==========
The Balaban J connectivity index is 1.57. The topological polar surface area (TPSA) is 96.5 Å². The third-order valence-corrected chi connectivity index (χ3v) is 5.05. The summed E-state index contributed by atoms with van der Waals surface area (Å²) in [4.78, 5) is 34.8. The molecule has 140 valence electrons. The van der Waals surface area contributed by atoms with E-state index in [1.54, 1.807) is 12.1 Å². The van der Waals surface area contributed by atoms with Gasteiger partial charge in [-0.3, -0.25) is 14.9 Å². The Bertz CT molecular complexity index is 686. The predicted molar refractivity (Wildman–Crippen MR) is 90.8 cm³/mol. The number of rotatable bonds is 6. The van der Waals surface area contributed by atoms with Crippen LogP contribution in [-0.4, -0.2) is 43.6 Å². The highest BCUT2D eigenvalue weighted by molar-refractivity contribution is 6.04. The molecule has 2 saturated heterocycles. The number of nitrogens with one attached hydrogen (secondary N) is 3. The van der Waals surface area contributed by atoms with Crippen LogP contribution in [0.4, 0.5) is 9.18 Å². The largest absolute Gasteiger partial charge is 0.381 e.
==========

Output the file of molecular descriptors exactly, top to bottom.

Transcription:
The Balaban J connectivity index is 1.57. The topological polar surface area (TPSA) is 96.5 Å². The third-order valence-corrected chi connectivity index (χ3v) is 5.05. The summed E-state index contributed by atoms with van der Waals surface area (Å²) in [4.78, 5) is 34.8. The molecule has 140 valence electrons. The van der Waals surface area contributed by atoms with E-state index in [1.54, 1.807) is 12.1 Å². The van der Waals surface area contributed by atoms with Gasteiger partial charge in [-0.3, -0.25) is 14.9 Å². The Bertz CT molecular complexity index is 686. The predicted molar refractivity (Wildman–Crippen MR) is 90.8 cm³/mol. The number of rotatable bonds is 6. The van der Waals surface area contributed by atoms with Crippen LogP contribution in [-0.4, -0.2) is 43.6 Å². The highest BCUT2D eigenvalue weighted by molar-refractivity contribution is 6.04. The molecule has 2 saturated heterocycles. The number of nitrogens with one attached hydrogen (secondary N) is 3. The van der Waals surface area contributed by atoms with Crippen LogP contribution in [0.4, 0.5) is 9.18 Å². The largest absolute Gasteiger partial charge is 0.381 e.